Claire confronts Bill over his argument with Adam on the wedding video and is told that her brother was unfaithful, which she disbelieves. She is however intrigued to find that Adam made five phone ...
The murder of a female GP in a rural playground in front of numerous witnesses draws a group of detectives into an ever-darkening mystery that takes them across Europe, aided by mysterious notes sent by the "Ghost Detective".
To protect his family, police detective Nikolai covers up a murder case. But when his co-investigator Anniken suspects foul play, he is trapped in a dangerous game on duty, blurring the line between right and wrong.
Ellen Dorrit Petersen,
A reunion of childhood friends at a remote chalet in the French Alps soon turns into a desperate struggle for survival as they get cut off from rest of the world and a shocking dark secret from the past surfaces.
A horrific discovery in a small town nestled high in the French Pyrenees begins to unravel a dark mystery that has been hidden for years. Commandant Martin Servaz starts investigating and soon discovers a dark story of madness and revenge.
When a young gay man is brutally murdered near Bondi Beach, Detectives Tori Lustigman and Nick Manning are assigned to investigate. After more bodies are found, Tori links the deaths to a series of murders of gay men in the 1980s and '90s.
Jeremy Lindsay Taylor
Sixteen-year-old Jennifer disappears one night from her village in the Ardennes. Captain Gaspard Deker leads the investigation with local cop Virginie Musso, who knew the girl well. They are helped by Eve, a lonely and mysterious woman.
A horrific double murder rocks the lives of two families living side-by-side in isolated rural Scotland. But instead of focusing on the investigation, One Of Us explores the fallout for the grieving relatives, and the dark consequences that threaten to shatter their lives.
A solid, well-paced little thriller, this by-the-numbers murder mystery manages to bring one or two surprises, along with a plethora of genre clichés and tropes.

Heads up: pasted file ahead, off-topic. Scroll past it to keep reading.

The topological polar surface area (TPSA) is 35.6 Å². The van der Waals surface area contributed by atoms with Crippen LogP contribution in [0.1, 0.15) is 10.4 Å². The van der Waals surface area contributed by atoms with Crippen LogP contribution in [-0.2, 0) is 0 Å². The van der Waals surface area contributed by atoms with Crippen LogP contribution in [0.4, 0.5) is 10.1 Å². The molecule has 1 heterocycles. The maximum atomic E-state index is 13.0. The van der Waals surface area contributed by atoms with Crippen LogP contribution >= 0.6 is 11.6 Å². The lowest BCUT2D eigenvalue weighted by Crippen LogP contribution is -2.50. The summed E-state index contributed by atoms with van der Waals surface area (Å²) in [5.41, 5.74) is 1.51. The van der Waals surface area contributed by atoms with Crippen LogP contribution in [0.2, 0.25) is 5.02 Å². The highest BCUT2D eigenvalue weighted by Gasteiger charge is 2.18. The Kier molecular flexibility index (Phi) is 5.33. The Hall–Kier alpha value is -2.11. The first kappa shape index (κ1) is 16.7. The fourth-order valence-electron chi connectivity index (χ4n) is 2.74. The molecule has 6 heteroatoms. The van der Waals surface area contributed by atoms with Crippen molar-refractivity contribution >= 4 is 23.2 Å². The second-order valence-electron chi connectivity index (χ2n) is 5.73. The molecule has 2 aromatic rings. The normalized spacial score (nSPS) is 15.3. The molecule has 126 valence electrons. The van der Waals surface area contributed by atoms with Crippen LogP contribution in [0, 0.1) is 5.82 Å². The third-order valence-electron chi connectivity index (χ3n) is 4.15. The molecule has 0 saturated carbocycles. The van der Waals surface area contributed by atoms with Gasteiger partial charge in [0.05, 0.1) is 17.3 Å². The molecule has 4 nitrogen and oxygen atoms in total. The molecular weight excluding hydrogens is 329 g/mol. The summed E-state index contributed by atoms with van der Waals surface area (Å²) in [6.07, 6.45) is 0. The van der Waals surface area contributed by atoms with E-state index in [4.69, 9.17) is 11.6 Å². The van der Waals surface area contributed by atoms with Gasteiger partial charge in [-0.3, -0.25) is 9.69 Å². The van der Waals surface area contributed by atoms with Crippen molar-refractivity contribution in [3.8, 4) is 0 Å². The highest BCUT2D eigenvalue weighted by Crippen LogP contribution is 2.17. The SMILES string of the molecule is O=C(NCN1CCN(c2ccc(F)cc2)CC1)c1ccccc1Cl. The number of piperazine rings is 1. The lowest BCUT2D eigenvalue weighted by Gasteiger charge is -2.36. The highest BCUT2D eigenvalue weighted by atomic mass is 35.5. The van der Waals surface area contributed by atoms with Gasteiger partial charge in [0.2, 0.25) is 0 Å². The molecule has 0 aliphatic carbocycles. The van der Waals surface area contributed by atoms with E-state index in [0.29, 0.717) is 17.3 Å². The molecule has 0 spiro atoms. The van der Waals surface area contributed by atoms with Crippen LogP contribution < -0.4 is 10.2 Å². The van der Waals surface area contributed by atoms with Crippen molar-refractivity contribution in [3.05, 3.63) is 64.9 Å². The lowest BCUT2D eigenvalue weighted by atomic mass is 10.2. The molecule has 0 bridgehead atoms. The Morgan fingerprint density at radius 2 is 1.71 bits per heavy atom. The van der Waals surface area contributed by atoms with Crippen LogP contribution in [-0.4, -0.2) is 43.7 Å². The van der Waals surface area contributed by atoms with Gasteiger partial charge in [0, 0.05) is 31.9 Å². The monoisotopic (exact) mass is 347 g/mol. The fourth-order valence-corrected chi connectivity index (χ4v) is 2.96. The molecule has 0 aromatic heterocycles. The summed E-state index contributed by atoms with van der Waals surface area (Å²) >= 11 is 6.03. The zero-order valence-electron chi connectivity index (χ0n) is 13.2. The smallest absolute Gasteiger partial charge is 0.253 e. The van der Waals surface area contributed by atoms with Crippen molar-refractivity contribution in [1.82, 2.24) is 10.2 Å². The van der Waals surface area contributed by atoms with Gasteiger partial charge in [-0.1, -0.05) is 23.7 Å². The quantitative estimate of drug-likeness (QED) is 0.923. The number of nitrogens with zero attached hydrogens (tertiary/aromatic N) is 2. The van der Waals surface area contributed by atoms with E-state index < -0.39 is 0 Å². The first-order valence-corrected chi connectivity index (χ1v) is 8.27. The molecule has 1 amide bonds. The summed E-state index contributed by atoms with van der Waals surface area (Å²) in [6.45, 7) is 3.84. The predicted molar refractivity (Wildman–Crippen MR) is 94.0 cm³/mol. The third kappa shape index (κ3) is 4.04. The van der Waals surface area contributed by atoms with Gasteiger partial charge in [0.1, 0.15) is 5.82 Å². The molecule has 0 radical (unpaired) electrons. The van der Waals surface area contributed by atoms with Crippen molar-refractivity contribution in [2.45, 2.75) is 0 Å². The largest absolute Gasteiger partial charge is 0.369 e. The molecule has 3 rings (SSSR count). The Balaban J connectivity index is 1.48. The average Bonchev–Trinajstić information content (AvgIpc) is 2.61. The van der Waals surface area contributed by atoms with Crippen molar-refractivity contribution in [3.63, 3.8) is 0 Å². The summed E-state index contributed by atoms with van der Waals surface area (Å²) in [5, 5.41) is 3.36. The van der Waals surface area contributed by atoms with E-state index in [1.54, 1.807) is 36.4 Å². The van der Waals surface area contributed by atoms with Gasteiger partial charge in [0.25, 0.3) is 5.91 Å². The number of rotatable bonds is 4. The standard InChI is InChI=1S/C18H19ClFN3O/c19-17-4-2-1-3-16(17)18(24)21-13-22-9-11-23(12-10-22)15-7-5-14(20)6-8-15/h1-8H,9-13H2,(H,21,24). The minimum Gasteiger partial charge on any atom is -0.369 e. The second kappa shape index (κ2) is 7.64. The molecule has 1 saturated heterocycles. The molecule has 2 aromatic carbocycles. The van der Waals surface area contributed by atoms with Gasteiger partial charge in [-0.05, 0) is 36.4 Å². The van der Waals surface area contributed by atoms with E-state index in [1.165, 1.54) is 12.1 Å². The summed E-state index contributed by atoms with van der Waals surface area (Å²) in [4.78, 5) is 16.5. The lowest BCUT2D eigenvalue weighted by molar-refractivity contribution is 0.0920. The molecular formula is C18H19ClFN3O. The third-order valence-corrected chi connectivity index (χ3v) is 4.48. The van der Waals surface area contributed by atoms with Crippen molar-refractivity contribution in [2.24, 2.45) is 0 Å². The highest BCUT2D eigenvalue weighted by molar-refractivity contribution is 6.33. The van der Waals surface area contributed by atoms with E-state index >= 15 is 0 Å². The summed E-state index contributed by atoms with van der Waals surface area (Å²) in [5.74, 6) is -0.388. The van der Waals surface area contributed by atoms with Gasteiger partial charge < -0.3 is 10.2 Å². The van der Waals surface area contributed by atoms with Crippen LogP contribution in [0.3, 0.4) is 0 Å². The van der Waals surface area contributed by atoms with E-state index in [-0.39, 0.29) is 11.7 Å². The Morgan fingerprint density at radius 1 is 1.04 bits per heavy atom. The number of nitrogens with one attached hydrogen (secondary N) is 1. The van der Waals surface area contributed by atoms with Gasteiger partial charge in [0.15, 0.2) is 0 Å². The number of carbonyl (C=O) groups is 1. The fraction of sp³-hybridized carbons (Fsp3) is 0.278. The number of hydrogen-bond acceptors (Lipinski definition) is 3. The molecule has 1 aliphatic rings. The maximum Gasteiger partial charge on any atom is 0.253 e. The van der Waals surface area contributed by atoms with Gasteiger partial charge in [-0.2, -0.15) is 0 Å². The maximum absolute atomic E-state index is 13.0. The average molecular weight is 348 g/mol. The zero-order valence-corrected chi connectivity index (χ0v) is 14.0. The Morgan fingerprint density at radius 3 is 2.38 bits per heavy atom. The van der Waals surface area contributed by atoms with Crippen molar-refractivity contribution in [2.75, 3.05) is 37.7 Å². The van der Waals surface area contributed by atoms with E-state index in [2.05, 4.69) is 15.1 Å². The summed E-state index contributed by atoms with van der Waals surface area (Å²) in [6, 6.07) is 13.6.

By far the biggest problem with this four-part miniseries is that it seems to be trying a little too hard. The writing is melodramatic and heavy-handed, with every conceivable plot device thrown into the mix. The acting is uneven, with an overwrought turn by Juliet Stevenson and a phoned-in performance from John Lynch with his perennially bewildered face. Julie Graham plays herself as usual, and Adrian Edmondson overacts - nothing new there then!
But despite some subpar work from the veterans, the younger members of the cast are all excellent and give much more realistic and nuanced performances.
Unfortunately there are too many subplots and too many characters to make such a short series seem anything other than overdone. Ultimately it buckles under the weight of its many, many ingredients, and the final scenes degenerate into theatrics, with the one-that-done-it delivering a long soliloquy explaining the entire plot in possibly the most unrealistic expositional scene I've ever seen.
The music in the final episode also skirted dangerously close to plagiarising James Horner's music from both Apollo 13 and Sneakers!
Over all, though, despite my various criticisms, I enjoyed the series throughout, and it was so filled with plot (lots of it unnecessary) that I didn't entirely predict what was coming. It was also pretty nicely shot, in a no-nonsense workmanlike way, with very few visual clichés adding to those spewing from the page. I'd certainly watch it again - but then, I enjoyed Deathtrap. Just saying.
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